Once it has been established, such a scenario catalog should be used continuously and, if necessary, expanded.

Automated data input saves time and improves the quality of the results

The above-mentioned list of potential risk factors shows how complex the interplay of effects is, namely high or maybe even uncontrollable. Even though complexity should be kept to a minimum, it makes sense to use analytics for the data modelling of relationships.

As this is the basis for sufficiently flexible but still controllable solutions, we would like to into more detail as to how it is done. Ideally, the data necessary for the analyses and stress tests should be aggregated in a dedicated data hub. ETL processes are especially suitable for this. ETL stands for Extract, Transform and Load, the individual phases following each other in automated data processing.

Extraction: data is extracted from internal and external data sources (for example, currencies) and stored in a database to be used for processing.  

Transformation: this step has two sub-steps: initially, data is cleansed, its quality checked and then processed. Then the values and KPIs needed in the reporting, the scenarios and the KPIs are calculated. For instance, data modeling could determine how lower sales will impact procurement and fluctuations on own inventory levels. Finally, the modeling can also simulate the impact on existing covenants, such as net financial debt.

Loading: the last step is the part where the data is allocated to all relevant programs in the company’s IT landscape. Generally, this data is used by BI tools or other software to crunch them further in complex calculations.

Ideally, no manual interventions are necessary in this process once it has been set up. The high degree of automation will significantly reduce the analysis efforts. 

Reporting with the help of Business Insights meets the expectations of the audience, making for effective business decisions

Modern BI reporting tools are handy for mapping the relationships and correlations of the different drivers and cashflow positions identified earlier. To simulate events and developments, the drivers in the input mask can be adjusted in order to analyze their impact on the planned cashflow. These should consider the available liquid funds as well as the credit lines in order to get a holistic picture of the overall liquidity situation.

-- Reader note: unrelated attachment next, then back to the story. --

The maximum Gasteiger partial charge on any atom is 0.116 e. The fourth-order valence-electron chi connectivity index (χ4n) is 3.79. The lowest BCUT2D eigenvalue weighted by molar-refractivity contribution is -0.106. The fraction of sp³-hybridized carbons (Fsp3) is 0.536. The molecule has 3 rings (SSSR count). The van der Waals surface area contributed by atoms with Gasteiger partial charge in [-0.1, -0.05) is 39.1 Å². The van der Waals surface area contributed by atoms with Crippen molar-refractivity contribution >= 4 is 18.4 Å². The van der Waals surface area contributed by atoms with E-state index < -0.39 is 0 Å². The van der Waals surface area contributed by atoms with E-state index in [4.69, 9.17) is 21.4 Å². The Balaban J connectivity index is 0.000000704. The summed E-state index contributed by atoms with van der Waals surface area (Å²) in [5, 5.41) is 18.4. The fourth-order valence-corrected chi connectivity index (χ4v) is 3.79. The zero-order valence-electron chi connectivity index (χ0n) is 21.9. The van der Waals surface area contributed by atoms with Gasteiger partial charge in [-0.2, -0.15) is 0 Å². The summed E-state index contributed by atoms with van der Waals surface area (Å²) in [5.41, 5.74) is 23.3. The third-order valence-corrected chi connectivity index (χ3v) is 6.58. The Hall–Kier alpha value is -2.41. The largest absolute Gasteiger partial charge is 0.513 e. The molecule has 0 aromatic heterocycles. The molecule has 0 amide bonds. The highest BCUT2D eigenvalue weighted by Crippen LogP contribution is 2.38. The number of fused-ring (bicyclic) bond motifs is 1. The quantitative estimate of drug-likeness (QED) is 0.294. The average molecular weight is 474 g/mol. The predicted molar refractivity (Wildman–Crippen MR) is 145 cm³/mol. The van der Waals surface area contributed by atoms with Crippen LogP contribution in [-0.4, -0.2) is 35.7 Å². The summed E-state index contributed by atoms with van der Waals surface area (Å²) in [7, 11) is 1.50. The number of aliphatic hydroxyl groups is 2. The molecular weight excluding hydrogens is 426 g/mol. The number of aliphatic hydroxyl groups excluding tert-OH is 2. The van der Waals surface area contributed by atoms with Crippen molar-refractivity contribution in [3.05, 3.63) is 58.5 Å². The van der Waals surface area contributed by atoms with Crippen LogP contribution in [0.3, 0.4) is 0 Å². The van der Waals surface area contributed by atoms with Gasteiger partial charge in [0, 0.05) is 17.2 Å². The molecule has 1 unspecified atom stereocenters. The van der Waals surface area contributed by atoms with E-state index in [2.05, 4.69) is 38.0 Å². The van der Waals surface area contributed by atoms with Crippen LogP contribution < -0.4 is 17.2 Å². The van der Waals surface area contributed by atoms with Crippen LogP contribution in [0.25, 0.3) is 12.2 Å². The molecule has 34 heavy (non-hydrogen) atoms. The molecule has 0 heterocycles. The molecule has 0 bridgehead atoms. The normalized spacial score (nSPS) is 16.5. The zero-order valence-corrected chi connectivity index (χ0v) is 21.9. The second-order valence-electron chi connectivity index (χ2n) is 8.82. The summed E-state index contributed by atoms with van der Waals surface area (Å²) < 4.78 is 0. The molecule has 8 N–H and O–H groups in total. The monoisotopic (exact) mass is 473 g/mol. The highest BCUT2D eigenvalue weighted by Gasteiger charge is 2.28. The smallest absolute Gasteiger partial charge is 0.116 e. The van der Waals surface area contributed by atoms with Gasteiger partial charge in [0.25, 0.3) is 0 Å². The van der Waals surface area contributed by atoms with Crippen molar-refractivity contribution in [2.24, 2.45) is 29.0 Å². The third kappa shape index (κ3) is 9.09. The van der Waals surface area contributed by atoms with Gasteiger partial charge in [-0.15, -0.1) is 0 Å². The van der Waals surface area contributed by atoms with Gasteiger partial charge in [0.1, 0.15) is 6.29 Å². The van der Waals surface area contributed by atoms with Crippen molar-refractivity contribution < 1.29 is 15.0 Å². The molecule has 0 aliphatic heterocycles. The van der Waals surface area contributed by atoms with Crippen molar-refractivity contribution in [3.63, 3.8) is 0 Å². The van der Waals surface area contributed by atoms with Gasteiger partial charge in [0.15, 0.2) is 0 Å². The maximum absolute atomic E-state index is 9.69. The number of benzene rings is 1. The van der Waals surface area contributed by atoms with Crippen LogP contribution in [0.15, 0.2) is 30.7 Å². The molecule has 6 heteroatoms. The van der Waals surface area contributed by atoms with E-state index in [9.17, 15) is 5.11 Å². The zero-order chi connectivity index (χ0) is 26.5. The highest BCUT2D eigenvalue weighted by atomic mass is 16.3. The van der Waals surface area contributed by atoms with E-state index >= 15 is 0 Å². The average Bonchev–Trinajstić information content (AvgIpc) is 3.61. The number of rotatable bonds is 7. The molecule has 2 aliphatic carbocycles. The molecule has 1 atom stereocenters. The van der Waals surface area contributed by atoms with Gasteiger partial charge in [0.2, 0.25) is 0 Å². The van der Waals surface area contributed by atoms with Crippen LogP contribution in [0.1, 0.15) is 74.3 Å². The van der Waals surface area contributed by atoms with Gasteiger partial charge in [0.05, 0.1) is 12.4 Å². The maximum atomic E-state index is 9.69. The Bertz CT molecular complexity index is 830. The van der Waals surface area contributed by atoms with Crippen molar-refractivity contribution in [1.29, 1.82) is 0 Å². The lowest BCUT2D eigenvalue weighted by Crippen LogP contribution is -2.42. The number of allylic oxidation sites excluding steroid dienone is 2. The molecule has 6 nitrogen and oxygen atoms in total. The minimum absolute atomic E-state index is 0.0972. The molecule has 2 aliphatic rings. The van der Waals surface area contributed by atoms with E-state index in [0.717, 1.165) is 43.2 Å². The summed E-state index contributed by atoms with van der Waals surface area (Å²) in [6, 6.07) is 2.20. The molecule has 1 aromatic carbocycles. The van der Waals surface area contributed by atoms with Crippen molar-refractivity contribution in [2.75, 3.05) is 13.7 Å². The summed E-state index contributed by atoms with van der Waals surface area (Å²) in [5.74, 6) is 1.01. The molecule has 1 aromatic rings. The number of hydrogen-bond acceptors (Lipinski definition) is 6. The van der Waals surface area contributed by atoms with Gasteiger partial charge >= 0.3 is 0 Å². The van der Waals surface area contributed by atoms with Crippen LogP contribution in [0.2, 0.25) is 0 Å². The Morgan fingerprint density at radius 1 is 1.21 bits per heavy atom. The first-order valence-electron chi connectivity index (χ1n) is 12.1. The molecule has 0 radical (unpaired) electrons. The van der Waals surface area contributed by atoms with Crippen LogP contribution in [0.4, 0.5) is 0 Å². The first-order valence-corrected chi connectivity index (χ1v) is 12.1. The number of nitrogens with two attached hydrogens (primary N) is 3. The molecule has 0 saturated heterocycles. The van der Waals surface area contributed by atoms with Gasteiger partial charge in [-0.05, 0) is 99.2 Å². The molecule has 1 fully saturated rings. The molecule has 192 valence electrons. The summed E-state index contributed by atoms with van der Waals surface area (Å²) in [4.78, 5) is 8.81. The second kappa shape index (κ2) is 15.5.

What is of particular advantage is a function that allows commenting and distinguishing versions in order to be able to track changes in the reporting. This also allows a critical appraisal by a reviewer and documents the decision criteria. Data granularity can be ramped up considerably with the so-called drill-down functionalities. Thanks to the drill-downs it is no longer necessary to go back and forth, as recipients can pull up this information themselves. Thanks to the centrally available and detailed data, decision paths within the financial department and operational units will not only become more efficient but also of a higher quality.


Mapping the scenario analyses during stress testing with the help of analytics enables the continuous identification of impacts of changing risk factors. It also allows the observation of anticipated developments once these come to pass. This then allows an early recognition of cashflow developments. In turn, actively managing cashflow may make for a more flexible reaction to expected situations. 

Automated analyses are becoming more and more significant in companies of all sizes. Of course, predictive analyses do not protect against all risks, but they help make it easier to manage a company at all levels of responsibility. Starting out with liquidity targets and risk aversions, the complexity of the analysis possibilities should be evaluated carefully. Our maxim is: keep it as complex as necessary, as simple as possible.

Automation also enables persons that would otherwise be engaged with analyzing to focus on tasks that add value. It is easier to achieve important KPIs, such as the reduction of cost for external financing or more efficient investments of funds this way. But above all, the possible in-depth analysis allow treasurers to draw Management’s attention to future developments in the liquidity buffer and to start countermeasures in good time.

Source: KPMG Corporate Treasuy News, Edition 105, October 2020